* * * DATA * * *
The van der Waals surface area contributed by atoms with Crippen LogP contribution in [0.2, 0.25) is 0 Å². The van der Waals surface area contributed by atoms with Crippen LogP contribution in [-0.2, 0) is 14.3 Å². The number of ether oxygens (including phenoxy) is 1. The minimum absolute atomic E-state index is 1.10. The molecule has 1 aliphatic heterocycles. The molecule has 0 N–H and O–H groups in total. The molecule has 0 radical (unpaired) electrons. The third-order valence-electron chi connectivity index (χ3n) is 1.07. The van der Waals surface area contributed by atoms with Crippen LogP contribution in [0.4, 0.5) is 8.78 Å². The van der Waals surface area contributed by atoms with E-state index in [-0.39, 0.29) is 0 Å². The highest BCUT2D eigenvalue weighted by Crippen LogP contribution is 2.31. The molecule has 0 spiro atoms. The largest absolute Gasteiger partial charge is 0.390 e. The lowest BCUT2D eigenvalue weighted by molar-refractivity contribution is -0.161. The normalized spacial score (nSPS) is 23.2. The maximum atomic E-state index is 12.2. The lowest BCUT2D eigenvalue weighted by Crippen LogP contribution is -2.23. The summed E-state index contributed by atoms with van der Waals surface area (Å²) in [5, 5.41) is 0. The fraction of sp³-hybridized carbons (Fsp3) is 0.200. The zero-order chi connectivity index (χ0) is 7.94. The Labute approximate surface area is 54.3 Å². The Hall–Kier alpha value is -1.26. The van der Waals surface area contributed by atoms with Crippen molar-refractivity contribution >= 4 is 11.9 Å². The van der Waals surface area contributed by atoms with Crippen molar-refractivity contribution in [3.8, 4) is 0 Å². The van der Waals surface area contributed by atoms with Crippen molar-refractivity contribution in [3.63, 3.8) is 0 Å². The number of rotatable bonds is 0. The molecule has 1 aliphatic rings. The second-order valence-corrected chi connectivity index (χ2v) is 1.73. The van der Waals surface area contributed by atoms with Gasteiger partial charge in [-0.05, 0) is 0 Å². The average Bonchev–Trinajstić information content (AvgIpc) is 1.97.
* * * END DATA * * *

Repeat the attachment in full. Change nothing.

The van der Waals surface area contributed by atoms with Crippen LogP contribution in [0.2, 0.25) is 0 Å². The van der Waals surface area contributed by atoms with Crippen LogP contribution in [-0.2, 0) is 14.3 Å². The number of ether oxygens (including phenoxy) is 1. The minimum absolute atomic E-state index is 1.10. The molecule has 1 aliphatic heterocycles. The molecule has 0 N–H and O–H groups in total. The molecule has 0 radical (unpaired) electrons. The third-order valence-electron chi connectivity index (χ3n) is 1.07. The van der Waals surface area contributed by atoms with Crippen LogP contribution in [0.4, 0.5) is 8.78 Å². The van der Waals surface area contributed by atoms with E-state index in [-0.39, 0.29) is 0 Å². The highest BCUT2D eigenvalue weighted by Crippen LogP contribution is 2.31. The molecule has 0 spiro atoms. The largest absolute Gasteiger partial charge is 0.390 e. The lowest BCUT2D eigenvalue weighted by molar-refractivity contribution is -0.161. The normalized spacial score (nSPS) is 23.2. The maximum atomic E-state index is 12.2. The lowest BCUT2D eigenvalue weighted by Crippen LogP contribution is -2.23. The summed E-state index contributed by atoms with van der Waals surface area (Å²) in [5, 5.41) is 0. The fraction of sp³-hybridized carbons (Fsp3) is 0.200. The zero-order chi connectivity index (χ0) is 7.94. The Labute approximate surface area is 54.3 Å². The Hall–Kier alpha value is -1.26. The van der Waals surface area contributed by atoms with Crippen molar-refractivity contribution >= 4 is 11.9 Å². The van der Waals surface area contributed by atoms with Crippen molar-refractivity contribution in [3.8, 4) is 0 Å². The van der Waals surface area contributed by atoms with Crippen molar-refractivity contribution in [3.63, 3.8) is 0 Å². The number of rotatable bonds is 0. The molecule has 1 aliphatic rings. The second-order valence-corrected chi connectivity index (χ2v) is 1.73. The van der Waals surface area contributed by atoms with Gasteiger partial charge in [-0.05, 0) is 0 Å². The average Bonchev–Trinajstić information content (AvgIpc) is 1.97.